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Widow seeks NASS, AGF’s intervention over N16.6m judgment debt


A widow and members of her family have prayed the National Assembly and the Attorney General of the Federation (AGF) to intervene in a N16.6 million judgment debt made against the Nigeria Police Force (NPF) as compensation for the killing of their sons Terhile Ikpila and Loho Dutse.

The family of the judgment creditors (widow’s family) represented by Peter Obadiah Ikpila, is seeking intervention of the National Assembly and the AGF to compel the CBN to obey court orders and pay from the Treasury Single Account (TSA) the debt of any of the government agencies owed to their creditors. 

He argued that judiciary and legislative intervention may be the final hope for the creditors to forestall government agencies hiding funds with CBN’ TSA accounts to evade payments of judgment debts.

“There is need for the law to be amended in the interest of justice and fairness,” Obadiah said.

The deceased lost their lives on November 15, 2013, on their way back home from church. The victims were in company of three other young men, riding on motorcycle. They were aged 17, 16, 18, 11 and 14 at that time. 


According to the petitioner, armed robbers attacked, assaulted and ordered them to lie face down around 8pm. However, in the process of the operation, the robbers sighted a police van approaching and dispersed into the bushes leaving their weapons and logs they used as barricades.

Effort to apprehend them by the police failed. According to the account of one of the survivors, one of the policemen noticed one of the young men lying faced down and alerted his superior officer, who ordered him to shoot, which the policeman did. When another was identified, he also ordered him to shoot and also the third man too, who eventually survived.

When the other two saw what was unfolding, they had to rush to grab onto the officers to tell them they are not thieves but victims of armed robbery.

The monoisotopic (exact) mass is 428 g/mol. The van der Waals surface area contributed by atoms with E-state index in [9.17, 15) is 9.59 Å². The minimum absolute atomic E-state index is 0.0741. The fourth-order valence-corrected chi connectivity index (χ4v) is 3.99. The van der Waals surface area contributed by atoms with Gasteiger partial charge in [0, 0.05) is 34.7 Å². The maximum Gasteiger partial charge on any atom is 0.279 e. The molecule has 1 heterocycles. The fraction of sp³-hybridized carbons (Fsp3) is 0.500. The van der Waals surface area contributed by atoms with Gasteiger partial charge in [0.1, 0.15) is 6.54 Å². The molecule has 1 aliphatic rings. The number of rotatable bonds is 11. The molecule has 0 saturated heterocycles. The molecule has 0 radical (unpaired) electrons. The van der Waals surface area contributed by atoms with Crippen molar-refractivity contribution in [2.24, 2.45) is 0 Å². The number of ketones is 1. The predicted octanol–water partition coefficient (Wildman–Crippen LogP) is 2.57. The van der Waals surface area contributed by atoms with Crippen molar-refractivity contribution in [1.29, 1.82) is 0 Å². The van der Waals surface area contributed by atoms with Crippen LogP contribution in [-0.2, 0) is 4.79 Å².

Consequently, Peter Ikpila and Ben Dutse, close relatives of the two victims filed an action against the police and eventually obtained judgment against the Inspector General of Police (IGP); Pius Sunday (Commander Police Mobile Unit, Wukari) and the Nigerian Police Force (NPF).

On May 19, 2014, the Federal High Court, Jalingo, Taraba State, ordered the respondents/judgment debtors to jointly and severally pay the sum of N7.5m compensation to each of the applicants which will go with 10 percent per annum from date of judgment (May, 5, 2014) until date the judgment sum is fully paid.


The judgment debtors, dissatisfied with the judgment appealed against it. But the Court of Appeal, Yola, Adamawa State on July 7, 2015 dismissed the appeal and affirmed the judgment of the lower court. A N100, 000 cost was issued against judgment debtors in favor of the judgment creditors.

At this point, the 10 percent interest for the N15m cost had accrued N16.6m together with the N100, 000 awarded by the appeal court. On November 18, 2015, after the expiration of time for appeal, the judgment creditors filed a motion ex-parte dated November 17, 2015 for an order nisi and absolute, attaching the funds of judgment debtors with the CBN, First Bank of Nigeria, United Bank for Africa, Fidelity Bank and Diamond Bank.

While the court issued order absolute against the CBN as custodians of Police fund, the CBN filed a notice of appeal, for which the court ordered it to deposit the judgment sum in an interest yielding account in a commercial bank in the name of the Station Registrar of the Federal High Court, Jalingo Division, within 30 days of making the order, pending the determination of the appeal. But this order, the complainants said, was not complied with.


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